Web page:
Charlie Hebdo tragedy in Paris. I try to believe that it won't happen in America, but of course it could.
I really am Charlie. My life is spent making public art, telling stories, and a great deal of the time, indulging in fierce, even offensive satire. And a healthy portion of that satire is directed at religion. What if someone told me that we couldn't produce bare or Bukowsical or Bat Boy because they're sacrilegious? What if someone killed me merely because I wrote Johnny Appleweed, easily a quarter of which would be offensive to many hardcore Christians?
We take the freedom to offend for granted. Satire likes to grab you by the throat and shake you, to get your attention, and offense is one way to do that. Think "Girl, Can I Kiss You With Tongue" in Cry-Baby or "Mama Gimme Smack on the Asshole" in Jerry Springer. It wakes you up from the (cultural or political) Matrix you're sleeping in, and slaps you awake. New Line does a lot of shows with an agenda like that. It never even occurred to me that we couldn't produce Jerry Springer the Opera because of its content – which is really offensive and really sacrilegious, FYI – because it's also a smart, insightful piece of theatre about the dysfunction of our culture in this time of massive change and upheaval. And art makes order out the chaos of the world around us and inside us. We need that.
I remember the year I graduated high school, Theatre Project Company, here in St. Louis, lost both their theatre and funding for Christopher Durang's Sister Mary Ignatius Explains It All for You. It's a wickedly funny satire (Stray Dog Theatre did an excellent production a while back), but it's hard to believe people were that scared of it. But like Charlie Hebdo, it was shining a light on the dark and/or stupid side of religion.
When we were doing Hands on a Hardbody last season, it occurred to me that it was the first time in twenty-four years that religion was a major theme of a show and not in a critical or ironic light. The show's lyricist and co-composer Amanda Green told me that it hadn't occurred to them to make religion that central a theme, until they met the real people the characters are based on, and saw how much religion pervaded their culture. But that show was the exception for us.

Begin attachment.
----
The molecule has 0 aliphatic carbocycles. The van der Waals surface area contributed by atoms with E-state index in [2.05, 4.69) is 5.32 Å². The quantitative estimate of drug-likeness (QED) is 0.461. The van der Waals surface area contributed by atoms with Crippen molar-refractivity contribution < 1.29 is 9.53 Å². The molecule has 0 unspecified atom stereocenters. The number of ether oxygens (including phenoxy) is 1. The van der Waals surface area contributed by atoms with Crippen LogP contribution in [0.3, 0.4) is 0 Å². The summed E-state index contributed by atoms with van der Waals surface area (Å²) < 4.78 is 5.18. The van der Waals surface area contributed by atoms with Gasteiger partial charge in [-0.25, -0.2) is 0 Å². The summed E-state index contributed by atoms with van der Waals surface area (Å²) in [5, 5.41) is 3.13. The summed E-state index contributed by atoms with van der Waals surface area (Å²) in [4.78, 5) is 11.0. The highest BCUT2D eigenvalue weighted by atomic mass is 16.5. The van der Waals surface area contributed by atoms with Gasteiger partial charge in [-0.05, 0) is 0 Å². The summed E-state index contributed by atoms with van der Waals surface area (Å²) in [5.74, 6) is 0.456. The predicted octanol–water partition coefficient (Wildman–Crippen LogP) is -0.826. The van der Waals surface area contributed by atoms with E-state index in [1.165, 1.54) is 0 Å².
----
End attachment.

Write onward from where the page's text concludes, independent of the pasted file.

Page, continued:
I think back through all the shows we've produced over the years on controversial topics. We really are Charlie. The great actor Larry Luckinbill wrote to me on my 21st birthday, "Go broke if you must, but always over-estimate the public's intelligence. They will thank you for it." New Line lives by this idea and it has served us well these last twenty-four years. We do our audience a disservice if we self-censor in their name.
The whole point of terrorism is that the idea is even bigger and more destructive than the actual attack, so that fear then drives us more than reason, so that we defeat ourselves. What will be the fallout from The Interview and Charlie Hebdo? Will film studios and magazines self-censor in fear? Charlie Hebdo responded to the attack by putting a cartoon of the prophet Muhammad on the cover of their next issue. Well, fuck yeah. But television networks in the West will not show it. Is it too simplistic to say, then, that the terrorists won?
The only thing we can do in response to all this is take even more seriously our job to illuminate, using all the tools of our trade, including the fiercest satire. Did I mention that Jerry Springer the Opera opens in a few weeks...?
We can't do anything else, because the darker the world gets, the brighter and more piercing our light has to be.
Je suis Charlie Hebdo.